100 Most Common English Words | English With Lucy

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In this article, I am going to explain 100 Most Common English Words!

? Greetings, dear learners, and welcome back to the engaging world of English with Lucy! Today, we embark on a monumental journey through the linguistic landscape, delving into the very core of the English language. Prepare for a substantial lesson, for today, we explore the 100 most common English words. ?

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The Power of 100 Most Common English Words

? Let’s begin our voyage with a curious query: How many words do you reckon inhabit the vast realm of English? Refrain from summoning the search engine giants; I shall unveil the answer for you. Diverse studies suggest that the English language embraces over 170,000 words. A staggering multitude, indeed. Yet, a native speaker typically wields a vocabulary ranging from 15,000 to 20,000 words. An astonishing reservoir, isn’t it? Fret not, though! The top 100 words account for a remarkable 50% of this linguistic tapestry. Today, I unveil a pearl of wisdom: perfecting these top 100 words is an endeavor well worth undertaking.

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Navigating the Vocabulary Seas

? Allow me to guide you through this linguistic expedition by dissecting the subjects into sections. Prepare to unravel the intricacies of nouns, pronouns, verbs, auxiliary verbs, adjectives, adverbs, conjunctions, prepositions, and articles. Let’s commence our exploration:

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Nouns – The Pillars of Expression

?‍♀️ The noun, a versatile term encompassing places, persons, ideas, things, qualities, and activities. Our journey begins with ten common nouns:

  1. Man: The man sat quietly on the chair.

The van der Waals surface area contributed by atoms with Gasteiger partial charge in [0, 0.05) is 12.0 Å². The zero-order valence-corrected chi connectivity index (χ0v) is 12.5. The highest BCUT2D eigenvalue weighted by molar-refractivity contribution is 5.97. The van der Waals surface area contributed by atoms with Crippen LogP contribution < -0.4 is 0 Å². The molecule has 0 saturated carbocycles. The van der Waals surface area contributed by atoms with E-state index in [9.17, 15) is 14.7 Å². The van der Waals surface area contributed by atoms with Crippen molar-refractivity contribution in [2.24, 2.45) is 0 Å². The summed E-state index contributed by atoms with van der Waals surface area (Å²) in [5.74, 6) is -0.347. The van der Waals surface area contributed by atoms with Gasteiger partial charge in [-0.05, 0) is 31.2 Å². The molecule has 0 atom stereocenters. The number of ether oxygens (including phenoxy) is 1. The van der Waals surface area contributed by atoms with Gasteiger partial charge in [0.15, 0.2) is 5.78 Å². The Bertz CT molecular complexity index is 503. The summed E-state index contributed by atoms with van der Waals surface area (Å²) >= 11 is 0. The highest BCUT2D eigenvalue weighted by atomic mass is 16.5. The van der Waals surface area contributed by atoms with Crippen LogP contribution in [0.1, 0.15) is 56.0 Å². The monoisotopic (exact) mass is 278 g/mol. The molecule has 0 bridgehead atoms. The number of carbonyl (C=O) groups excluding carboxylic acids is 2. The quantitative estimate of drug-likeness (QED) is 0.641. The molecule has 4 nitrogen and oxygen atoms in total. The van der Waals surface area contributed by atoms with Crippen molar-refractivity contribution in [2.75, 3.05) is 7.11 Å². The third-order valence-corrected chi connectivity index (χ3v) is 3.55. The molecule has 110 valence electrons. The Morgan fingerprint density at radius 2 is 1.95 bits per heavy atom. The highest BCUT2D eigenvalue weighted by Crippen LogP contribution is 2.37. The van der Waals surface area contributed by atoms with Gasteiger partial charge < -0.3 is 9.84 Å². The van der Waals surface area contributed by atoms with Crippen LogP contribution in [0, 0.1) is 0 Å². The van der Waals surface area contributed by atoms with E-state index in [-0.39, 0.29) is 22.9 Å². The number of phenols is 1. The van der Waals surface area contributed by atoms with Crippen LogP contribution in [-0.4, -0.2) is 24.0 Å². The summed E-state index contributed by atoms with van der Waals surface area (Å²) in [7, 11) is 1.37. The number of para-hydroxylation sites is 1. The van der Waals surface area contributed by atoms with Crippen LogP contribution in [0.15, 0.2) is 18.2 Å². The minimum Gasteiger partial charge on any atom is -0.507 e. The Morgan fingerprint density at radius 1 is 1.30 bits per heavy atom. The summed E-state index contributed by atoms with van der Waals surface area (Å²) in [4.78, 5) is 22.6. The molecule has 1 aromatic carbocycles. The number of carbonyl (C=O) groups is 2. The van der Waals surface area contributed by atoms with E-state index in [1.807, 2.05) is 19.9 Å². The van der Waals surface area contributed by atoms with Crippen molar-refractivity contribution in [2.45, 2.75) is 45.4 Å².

2. Day: It was the last day of summer.
  3. People: Many people travel abroad for their holiday.
  4. Time: What time will they come to the house today?
  5. Woman: He saw the woman from across the room.
  6. Life: Jack spent his whole life writing his novel.
  7. World: The world is a big place. Go out and see it.
  8. Thing: We’ve both brought the same thing.
  9. Year: This year has been the craziest yet.
  10. Child: She was only a child but she could play the piano better than anyone.

Pronouns – Language’s Chameleons

? Pronouns, the adept chameleons of language, adept at substituting nouns or noun phrases:

  • He or Hi: He likes to go out ice skating.
  • Her or Her: Her shoes were left out in the rain all night.
  • Him or Im: Can you take him to the station, please?
  • I: I am from England.
  • It: It looks as if she’s been crying.
  • Me or Mi: Don’t give me that look.
  • My: My new phone should arrive today.
  • Our or Our: Our new home is in the village not far from here.
  • She or She: She is from a posh family. What do you expect?
  • Them or Them: I went with them to see the play.
  • That or That: That picture frame is crooked.
  • Their: Their payments are overdue.
  • These: These flowers are beautiful.
  • They: They missed the train, so they walked home instead.
  • This: This is the road I used to take to school as a child.
  • Us or Us: We always bring a few snacks with us.
  • We or We: We had just started hiking when Jerry hurt his knee.
  • Who: Who was that in your office?
  • You or You: You shouldn’t do that.
  • Your or Your: Your sister came over yesterday looking for you.

Verbs – The Dance of Language

? Every sentence, a dance of verbs, expressing actions, feelings, or states of being:

  • Come: Come to my house tonight. We’re making pizza.
  • Find: I can’t find the remote control.
  • Give: Can you give me a minute?
  • Get: I hope I get a raise this month.
  • Go: Sheila, go and speak with your father.
  • Have or Have: I have the forms in my bag.
  • Know: I know this can’t be easy to hear.
  • Listen: Listen to his new song. It’s great.
  • Look: They will look at the sculpture for hours.
  • Make: What are you going to make for the school picnic?
  • Say: Don’t say things that you don’t mean.
  • See: I could see she was angry from her facial expression.